T2DM incidence from cohort studies in the Pacific Islands is limited to Samoa [8] and American Samoa [8]. Incidence of T2DM-related morbidity was measured in Nauru and showed a decline from 26.2 per 1000 person-years over 1975/76–1982 to 22.5 per 1000 person-years over 1982–87 [9]. In Samoa, the 4-year T2DM incidence over 1991–1995 was reported as 1% (29–43 years) and 4% (44–60 years) in each sex, equivalent to annual incidences of 2.5 per 1000 person-years (29–43 years) and 10 per 1000 person-years (44–60 years) based on the mean for the four-year period. When age-adjusted to the 1991 Samoa population census [10], this is equivalent to an annual T2DM incidence of 5.3 per 1,000 person-years for each sex. In American Samoa for the same age group, the average annual T2DM incidence (age-adjusted to 1990 American Samoa census) [11] was 28.7 per 1000 person-years (men) and 21.7 per 1000 person-years (women) over 1990–1994. In Fiji no prospective cohort study of T2DM has been conducted, but prevalence surveys have been performed over the last three decades. Analysis of T2DM prevalence trends based on six population surveys in Fiji indicates an increase from 7.7 to 15.6% between 1980 and 2011, with projection to 2020 estimated to be 19.3% [12]. Fiji’s population, approximately 828,000 at the most recent 2007 census, comprises 57% Melanesian (i-Taukei) and 38% Indian. The remaining 5% is heterogeneous and is composed of Asian, European, and other Pacific island populations [13].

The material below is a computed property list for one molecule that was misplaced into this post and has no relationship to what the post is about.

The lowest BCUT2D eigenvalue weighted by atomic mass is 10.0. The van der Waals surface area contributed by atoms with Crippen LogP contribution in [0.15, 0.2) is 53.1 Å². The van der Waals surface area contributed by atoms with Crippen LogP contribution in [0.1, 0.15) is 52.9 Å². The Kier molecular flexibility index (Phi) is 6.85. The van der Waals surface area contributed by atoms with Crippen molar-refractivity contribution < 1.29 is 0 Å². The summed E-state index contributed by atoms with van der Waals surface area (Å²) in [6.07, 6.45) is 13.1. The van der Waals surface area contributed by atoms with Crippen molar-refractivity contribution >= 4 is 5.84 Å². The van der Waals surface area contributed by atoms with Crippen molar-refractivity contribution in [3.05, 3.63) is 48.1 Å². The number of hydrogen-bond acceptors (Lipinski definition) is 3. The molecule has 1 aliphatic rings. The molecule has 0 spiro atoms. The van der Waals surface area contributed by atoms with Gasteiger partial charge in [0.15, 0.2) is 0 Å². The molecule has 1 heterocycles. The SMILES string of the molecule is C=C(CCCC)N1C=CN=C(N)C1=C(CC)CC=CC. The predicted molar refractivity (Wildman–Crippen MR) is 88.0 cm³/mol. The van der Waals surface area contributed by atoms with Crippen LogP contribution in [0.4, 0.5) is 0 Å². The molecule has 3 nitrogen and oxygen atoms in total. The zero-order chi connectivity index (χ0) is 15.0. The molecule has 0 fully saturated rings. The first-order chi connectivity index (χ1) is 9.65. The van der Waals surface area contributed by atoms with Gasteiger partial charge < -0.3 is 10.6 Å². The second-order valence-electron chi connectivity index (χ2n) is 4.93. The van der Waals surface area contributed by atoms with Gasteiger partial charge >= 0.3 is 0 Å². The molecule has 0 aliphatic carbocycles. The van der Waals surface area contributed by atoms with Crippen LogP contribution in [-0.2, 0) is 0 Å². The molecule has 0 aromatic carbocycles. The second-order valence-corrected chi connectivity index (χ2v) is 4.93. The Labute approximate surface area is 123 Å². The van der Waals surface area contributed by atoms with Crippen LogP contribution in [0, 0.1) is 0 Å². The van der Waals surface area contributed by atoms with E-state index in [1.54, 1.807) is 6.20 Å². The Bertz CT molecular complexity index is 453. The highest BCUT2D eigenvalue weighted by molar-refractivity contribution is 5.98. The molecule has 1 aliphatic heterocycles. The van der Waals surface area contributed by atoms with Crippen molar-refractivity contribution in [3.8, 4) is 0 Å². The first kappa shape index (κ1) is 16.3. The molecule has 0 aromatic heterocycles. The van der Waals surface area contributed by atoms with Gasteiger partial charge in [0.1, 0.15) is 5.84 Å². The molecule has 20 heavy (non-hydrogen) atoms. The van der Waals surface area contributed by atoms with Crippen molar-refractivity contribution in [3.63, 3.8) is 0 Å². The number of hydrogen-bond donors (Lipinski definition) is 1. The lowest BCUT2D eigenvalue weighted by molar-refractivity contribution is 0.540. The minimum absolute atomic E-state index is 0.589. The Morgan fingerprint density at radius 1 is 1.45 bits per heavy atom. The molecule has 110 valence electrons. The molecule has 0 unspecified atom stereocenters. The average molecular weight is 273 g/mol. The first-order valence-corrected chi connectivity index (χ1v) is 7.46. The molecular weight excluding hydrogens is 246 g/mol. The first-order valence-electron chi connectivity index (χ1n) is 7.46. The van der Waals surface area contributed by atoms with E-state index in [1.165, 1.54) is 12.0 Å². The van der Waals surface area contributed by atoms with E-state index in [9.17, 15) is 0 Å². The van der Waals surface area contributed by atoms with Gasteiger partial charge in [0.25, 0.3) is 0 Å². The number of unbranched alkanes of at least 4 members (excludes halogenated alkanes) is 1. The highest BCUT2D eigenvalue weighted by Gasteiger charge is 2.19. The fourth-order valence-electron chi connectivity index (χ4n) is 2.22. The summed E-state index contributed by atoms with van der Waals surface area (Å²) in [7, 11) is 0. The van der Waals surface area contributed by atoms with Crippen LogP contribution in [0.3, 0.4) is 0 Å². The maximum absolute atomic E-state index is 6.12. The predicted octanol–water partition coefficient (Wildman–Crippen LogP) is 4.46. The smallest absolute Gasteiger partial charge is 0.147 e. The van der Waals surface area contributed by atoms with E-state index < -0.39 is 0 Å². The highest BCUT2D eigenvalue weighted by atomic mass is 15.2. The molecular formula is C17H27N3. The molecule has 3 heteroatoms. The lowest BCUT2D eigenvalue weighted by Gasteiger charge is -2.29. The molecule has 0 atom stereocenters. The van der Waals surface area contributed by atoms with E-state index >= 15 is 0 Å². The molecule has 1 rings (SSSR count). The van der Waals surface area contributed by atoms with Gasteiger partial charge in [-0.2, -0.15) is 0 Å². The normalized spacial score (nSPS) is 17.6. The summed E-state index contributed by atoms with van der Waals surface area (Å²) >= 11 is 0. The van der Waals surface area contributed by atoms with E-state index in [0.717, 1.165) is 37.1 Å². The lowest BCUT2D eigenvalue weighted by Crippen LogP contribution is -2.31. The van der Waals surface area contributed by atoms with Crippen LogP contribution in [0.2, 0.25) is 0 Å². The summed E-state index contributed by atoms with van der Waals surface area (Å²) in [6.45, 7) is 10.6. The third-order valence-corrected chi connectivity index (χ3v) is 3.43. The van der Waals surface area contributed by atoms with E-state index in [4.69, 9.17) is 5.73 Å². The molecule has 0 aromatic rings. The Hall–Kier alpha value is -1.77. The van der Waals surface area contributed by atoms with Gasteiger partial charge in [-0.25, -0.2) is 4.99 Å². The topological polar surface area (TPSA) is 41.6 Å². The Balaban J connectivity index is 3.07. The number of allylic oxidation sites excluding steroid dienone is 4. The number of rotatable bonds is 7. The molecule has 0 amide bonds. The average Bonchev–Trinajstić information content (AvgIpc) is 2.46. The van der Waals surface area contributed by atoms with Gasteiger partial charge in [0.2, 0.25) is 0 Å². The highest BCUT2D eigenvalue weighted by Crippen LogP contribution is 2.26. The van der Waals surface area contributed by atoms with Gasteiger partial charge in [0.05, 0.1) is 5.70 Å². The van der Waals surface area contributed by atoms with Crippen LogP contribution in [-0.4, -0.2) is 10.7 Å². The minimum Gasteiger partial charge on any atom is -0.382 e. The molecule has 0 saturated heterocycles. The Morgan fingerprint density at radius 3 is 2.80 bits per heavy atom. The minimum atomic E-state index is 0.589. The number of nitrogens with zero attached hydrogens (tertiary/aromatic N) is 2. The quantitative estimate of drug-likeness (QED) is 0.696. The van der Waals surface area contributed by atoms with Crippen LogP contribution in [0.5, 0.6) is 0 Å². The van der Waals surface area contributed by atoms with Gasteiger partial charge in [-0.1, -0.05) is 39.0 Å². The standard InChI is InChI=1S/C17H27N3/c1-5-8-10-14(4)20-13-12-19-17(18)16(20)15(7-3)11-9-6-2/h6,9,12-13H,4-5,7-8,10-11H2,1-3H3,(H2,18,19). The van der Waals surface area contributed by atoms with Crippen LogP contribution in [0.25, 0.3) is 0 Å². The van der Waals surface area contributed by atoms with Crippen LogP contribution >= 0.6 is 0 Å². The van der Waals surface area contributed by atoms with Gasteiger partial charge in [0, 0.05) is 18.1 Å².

It is possible to determine disease incidence from consecutive prevalence surveys from sequential samples in a population if the surveys are stratified by age and utilize similar methodology. This was demonstrated in the 1960s using recurrent prevalence surveys of tuberculosis infection, ascertained through Mantoux (tuberculin) skin tests, to determine the annual (incidence) rate of infection using birth cohorts from an age-period (Lexis) matrix [14]. No publications have been located using this technique to calculate (aggregate) incidence rates from prevalence surveys for T2DM.